Teacher Accused of Abducting Teen Student Being Extradited to Tennessee from California
Tad Cummins is being extradited from California to Tennessee
Tad Cummins, the teacher accused of abducting his 15-year-old female student and causing an ongoing AMBER Alert for more than a month, is in the process of being extradited from California to Tennessee, his defense attorney tells PEOPLE.
“He left at about 7:30 Tuesday evening,” assistant federal defender Ben Galloway tells PEOPLE. “I don’t know how long it will take to get him there.”
The U.S. Marshals Service is tasked with bringing 50-year-old Cummins back to Tennessee, where he is facing kidnapping and sex crime charges. Detainees are generally routed through local jails, private correctional facilities and the federal transfer center in Oklahoma City before they reach their final destination, Galloway says.
Cummins and Elizabeth vanished from Maury County, Tennessee, on March 13.
• Want to keep up with the latest crime coverage? Click here to get breaking crime news, ongoing trial coverage and details of intriguing unsolved cases in the True Crime Newsletter.
They were discovered on April 19 in a remote cabin near Cecilville, California, after a tipster saw the pair and contacted authorities. Cummins was taken into federal custody and charged last week in federal court in Sacramento with one count of transporting a minor with the intent to engage in sexual activity across state lines. He has not entered a plea and was detained as a flight risk.
Elizabeth was brought back to Tennessee and has since been reunited with her family.
Elizabeth Ate Wildflowers to Survive, Says Family Attorney
During their 38 days on the lam, Elizabeth at times ate wildflowers to survive, according to Elizabeth’s family attorney, Jason Whatley. Whatley also says the teen appeared to not have bathed the entire time she was gone.
The duo were in Northern California for approximately a week and stayed at Black Bear Ranch, a clothing-optional commune, before they ended up in Cecilville where they stayed in a cabin without electricity, running water, or heating.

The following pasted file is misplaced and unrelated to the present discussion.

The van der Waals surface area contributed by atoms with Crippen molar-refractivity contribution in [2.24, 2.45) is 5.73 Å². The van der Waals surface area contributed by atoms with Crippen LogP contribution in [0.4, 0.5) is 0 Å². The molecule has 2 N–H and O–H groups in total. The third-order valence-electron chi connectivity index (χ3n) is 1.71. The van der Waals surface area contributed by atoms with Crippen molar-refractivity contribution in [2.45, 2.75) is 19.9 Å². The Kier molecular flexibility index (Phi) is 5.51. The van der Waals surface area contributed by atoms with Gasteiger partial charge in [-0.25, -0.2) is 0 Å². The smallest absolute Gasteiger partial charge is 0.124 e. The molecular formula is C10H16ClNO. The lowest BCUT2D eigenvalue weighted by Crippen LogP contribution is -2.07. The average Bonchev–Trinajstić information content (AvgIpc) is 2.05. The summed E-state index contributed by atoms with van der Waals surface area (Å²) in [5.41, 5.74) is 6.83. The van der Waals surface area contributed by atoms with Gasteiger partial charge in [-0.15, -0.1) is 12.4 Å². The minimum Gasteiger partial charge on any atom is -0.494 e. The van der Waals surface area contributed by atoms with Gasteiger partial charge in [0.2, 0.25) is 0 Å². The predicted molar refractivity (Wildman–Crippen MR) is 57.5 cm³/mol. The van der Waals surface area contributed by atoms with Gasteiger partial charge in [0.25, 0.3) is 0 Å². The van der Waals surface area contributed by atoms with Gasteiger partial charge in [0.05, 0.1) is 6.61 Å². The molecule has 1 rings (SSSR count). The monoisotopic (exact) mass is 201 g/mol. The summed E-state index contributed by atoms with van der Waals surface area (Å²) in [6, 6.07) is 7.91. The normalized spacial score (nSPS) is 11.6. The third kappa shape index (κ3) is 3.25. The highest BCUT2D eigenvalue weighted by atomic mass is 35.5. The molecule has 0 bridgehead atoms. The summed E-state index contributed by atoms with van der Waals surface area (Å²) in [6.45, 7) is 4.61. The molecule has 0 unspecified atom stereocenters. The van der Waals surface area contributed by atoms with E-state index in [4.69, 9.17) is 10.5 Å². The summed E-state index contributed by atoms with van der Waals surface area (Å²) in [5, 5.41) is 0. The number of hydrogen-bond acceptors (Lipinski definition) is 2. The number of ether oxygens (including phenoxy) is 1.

There, tipster Griffin Barry said they passed themselves off as a couple named “John” and “Joanna.” They did odd jobs for Barry to earn their keep.
Barry says he saw Cummins kiss Thomas near the Salmon River when they were helping him collect rocks to build a fire pit.
“Two times down there I saw them kissing on a quick break,” Barry tells PEOPLE.
Barry says he later became suspicious after interacting more with the pair. “It was like, ‘That girl won’t look at me,’ ” he told PEOPLE.
Barry says he spoke to a friend about his suspicions and the friend showed him a photo of the two from the internet – at which point Barry realized the pair were the subjects of a nationwide search.
After Barry alerted authorities, they surrounded the cabin and took Cummins into custody. Cummins, prosecutors allege, was also looking into plans to escape to Mexico.
Last week, Galloway issued a statement defending his client, claiming he has “no history of violence and no criminal history whatsoever,” and that he didn’t coerce, force or threaten Elizabeth, Cummins’ former student at the Culleoka Unit School in Maury County, Tennessee.
Galloway added that Cummins “looks forward to returning to Tennessee as soon as possible to answer the charges against him.”
Whatley said any suggestion that Elizabeth might have gone willingly with Cummins is “amazingly absurd.”
“This is classic grooming and manipulation,” he adds. “And I predict this case will be studied years in the future about how authority figures like Tad Cummins can mess up young children who believe their lies and are manipulated into doing things they would never do.”